Tissue-engineered intervertebral discs produce new matrix, maintain disc height, and restore biomechanical function to the rodent spine.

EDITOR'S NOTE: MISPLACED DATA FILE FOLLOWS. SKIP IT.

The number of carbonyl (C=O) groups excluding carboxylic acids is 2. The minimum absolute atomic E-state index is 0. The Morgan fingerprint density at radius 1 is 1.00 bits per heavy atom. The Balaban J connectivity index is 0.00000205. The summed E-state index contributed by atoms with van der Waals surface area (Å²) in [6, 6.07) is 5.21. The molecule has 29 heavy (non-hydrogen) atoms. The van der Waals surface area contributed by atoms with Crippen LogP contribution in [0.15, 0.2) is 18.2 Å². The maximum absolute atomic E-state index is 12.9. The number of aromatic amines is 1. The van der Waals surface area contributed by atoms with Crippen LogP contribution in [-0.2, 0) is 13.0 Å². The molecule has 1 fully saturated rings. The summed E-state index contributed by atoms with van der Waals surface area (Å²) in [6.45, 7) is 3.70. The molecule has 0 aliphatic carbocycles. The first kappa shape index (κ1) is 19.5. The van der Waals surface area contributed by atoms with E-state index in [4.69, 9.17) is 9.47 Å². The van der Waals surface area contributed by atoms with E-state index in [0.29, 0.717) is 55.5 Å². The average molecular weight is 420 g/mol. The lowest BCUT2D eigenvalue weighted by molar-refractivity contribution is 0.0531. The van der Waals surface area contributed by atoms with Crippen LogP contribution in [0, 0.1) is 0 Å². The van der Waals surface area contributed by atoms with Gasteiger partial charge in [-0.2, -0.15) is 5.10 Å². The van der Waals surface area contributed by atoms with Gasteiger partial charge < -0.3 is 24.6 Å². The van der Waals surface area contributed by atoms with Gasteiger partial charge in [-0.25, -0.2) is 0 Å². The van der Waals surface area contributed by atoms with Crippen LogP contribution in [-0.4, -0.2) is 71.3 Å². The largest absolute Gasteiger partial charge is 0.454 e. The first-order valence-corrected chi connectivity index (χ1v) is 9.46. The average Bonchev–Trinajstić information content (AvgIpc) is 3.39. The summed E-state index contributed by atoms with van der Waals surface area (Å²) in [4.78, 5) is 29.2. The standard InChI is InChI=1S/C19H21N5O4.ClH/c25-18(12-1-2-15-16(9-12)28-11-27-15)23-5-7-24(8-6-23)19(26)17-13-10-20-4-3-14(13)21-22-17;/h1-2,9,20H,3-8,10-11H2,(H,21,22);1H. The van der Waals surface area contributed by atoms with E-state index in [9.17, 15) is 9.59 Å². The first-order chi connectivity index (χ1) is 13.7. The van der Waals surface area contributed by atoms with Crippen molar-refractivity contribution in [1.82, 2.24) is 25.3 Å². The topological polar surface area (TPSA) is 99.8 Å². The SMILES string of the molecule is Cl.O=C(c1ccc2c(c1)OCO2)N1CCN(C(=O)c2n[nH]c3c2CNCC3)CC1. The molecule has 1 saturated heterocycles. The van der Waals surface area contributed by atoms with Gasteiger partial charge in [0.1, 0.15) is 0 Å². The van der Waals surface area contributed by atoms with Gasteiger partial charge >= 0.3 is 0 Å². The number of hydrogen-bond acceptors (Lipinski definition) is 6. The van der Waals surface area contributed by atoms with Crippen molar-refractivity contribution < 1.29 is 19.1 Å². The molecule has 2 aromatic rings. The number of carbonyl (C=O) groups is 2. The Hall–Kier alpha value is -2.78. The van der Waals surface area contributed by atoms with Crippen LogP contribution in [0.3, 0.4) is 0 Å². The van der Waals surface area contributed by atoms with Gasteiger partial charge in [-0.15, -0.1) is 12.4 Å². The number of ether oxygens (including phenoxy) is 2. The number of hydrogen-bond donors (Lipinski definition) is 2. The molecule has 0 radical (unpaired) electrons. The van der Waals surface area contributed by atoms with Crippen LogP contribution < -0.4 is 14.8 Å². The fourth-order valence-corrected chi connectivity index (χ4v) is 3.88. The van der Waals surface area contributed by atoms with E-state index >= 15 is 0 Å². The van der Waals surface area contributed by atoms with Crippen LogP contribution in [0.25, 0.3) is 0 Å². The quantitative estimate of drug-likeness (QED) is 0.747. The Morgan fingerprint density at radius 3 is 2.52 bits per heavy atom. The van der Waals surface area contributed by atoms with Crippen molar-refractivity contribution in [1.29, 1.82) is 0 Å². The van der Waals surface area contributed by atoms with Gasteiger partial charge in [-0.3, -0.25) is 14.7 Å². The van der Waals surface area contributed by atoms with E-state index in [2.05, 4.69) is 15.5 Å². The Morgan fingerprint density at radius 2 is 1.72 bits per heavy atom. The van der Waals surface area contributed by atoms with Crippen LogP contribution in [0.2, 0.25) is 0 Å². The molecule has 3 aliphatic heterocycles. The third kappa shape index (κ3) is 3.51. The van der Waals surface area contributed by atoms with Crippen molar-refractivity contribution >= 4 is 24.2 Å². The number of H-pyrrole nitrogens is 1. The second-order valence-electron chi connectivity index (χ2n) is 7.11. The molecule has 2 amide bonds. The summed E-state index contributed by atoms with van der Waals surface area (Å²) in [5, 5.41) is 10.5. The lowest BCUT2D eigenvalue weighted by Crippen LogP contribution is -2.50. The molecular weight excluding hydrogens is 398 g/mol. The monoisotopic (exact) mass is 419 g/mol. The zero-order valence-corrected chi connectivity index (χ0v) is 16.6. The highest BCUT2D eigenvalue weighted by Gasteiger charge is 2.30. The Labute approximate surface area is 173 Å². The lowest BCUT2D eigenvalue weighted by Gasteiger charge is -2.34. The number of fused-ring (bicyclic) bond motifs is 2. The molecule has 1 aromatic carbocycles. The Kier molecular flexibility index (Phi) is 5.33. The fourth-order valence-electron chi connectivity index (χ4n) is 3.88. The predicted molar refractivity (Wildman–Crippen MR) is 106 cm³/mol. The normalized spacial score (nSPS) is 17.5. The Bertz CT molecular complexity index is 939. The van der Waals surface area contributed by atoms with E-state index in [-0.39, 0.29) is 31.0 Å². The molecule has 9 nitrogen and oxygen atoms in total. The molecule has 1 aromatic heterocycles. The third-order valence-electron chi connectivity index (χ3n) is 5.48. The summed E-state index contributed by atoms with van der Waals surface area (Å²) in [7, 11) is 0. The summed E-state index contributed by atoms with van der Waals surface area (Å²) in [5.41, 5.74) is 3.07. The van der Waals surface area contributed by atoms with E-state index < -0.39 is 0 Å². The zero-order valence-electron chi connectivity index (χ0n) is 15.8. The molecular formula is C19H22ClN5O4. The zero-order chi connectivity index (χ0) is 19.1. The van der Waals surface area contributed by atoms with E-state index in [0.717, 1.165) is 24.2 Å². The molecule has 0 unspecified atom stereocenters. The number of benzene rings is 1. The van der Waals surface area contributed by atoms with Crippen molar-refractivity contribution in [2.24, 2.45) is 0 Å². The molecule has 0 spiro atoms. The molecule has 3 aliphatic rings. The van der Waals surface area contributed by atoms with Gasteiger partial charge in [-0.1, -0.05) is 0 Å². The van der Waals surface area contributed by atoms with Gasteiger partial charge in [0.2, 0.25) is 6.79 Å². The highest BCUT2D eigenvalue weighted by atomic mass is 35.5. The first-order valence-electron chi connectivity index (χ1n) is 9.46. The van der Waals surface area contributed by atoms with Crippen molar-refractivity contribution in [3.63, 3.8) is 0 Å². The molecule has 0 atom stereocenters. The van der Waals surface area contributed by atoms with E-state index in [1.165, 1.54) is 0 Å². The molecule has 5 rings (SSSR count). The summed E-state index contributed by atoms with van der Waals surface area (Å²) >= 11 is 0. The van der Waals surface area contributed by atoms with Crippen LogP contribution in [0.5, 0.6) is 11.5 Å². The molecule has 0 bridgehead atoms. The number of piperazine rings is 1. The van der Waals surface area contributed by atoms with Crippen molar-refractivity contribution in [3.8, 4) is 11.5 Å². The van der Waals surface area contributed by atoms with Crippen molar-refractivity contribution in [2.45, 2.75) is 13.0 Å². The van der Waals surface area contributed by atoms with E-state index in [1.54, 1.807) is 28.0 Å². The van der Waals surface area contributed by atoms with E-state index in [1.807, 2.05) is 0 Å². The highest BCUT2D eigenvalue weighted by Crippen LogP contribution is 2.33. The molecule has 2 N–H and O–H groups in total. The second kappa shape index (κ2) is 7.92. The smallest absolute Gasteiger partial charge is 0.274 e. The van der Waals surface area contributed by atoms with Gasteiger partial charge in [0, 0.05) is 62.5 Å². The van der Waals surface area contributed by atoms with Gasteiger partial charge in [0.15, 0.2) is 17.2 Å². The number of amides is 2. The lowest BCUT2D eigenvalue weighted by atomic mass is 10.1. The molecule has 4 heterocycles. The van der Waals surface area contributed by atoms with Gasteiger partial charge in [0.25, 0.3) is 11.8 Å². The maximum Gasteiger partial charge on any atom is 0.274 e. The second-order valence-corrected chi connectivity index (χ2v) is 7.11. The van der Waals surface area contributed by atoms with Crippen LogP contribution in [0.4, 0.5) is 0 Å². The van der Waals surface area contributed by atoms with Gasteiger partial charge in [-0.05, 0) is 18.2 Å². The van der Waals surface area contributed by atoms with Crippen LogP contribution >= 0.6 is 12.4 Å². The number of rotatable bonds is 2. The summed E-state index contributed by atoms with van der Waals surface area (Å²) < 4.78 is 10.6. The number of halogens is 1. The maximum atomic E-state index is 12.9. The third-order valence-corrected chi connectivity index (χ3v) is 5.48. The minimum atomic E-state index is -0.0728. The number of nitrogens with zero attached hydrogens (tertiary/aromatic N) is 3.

Lower back and neck pain are leading physical conditions for which patients see their doctors in the United States. The organ commonly implicated in this condition is the intervertebral disc (IVD), which frequently herniates, ruptures, or tears, often causing pain and limiting spinal mobility. To date, approaches for replacement of diseased IVD have been confined to purely mechanical devices designed to either eliminate or enable flexibility of the diseased motion segment. Here we present the evaluation of a living, tissue-engineered IVD composed of a gelatinous nucleus pulposus surrounded by an aligned collagenous annulus fibrosus in the caudal spine of athymic rats for up to 6 mo. When implanted into the rat caudal spine, tissue-engineered IVD maintained disc space height, produced de novo extracellular matrix, and integrated into the spine, yielding an intact motion segment with dynamic mechanical properties similar to that of native IVD. These studies demonstrate the feasibility of engineering a functional spinal motion segment and represent a critical step in developing biological therapies for degenerative disc disease.
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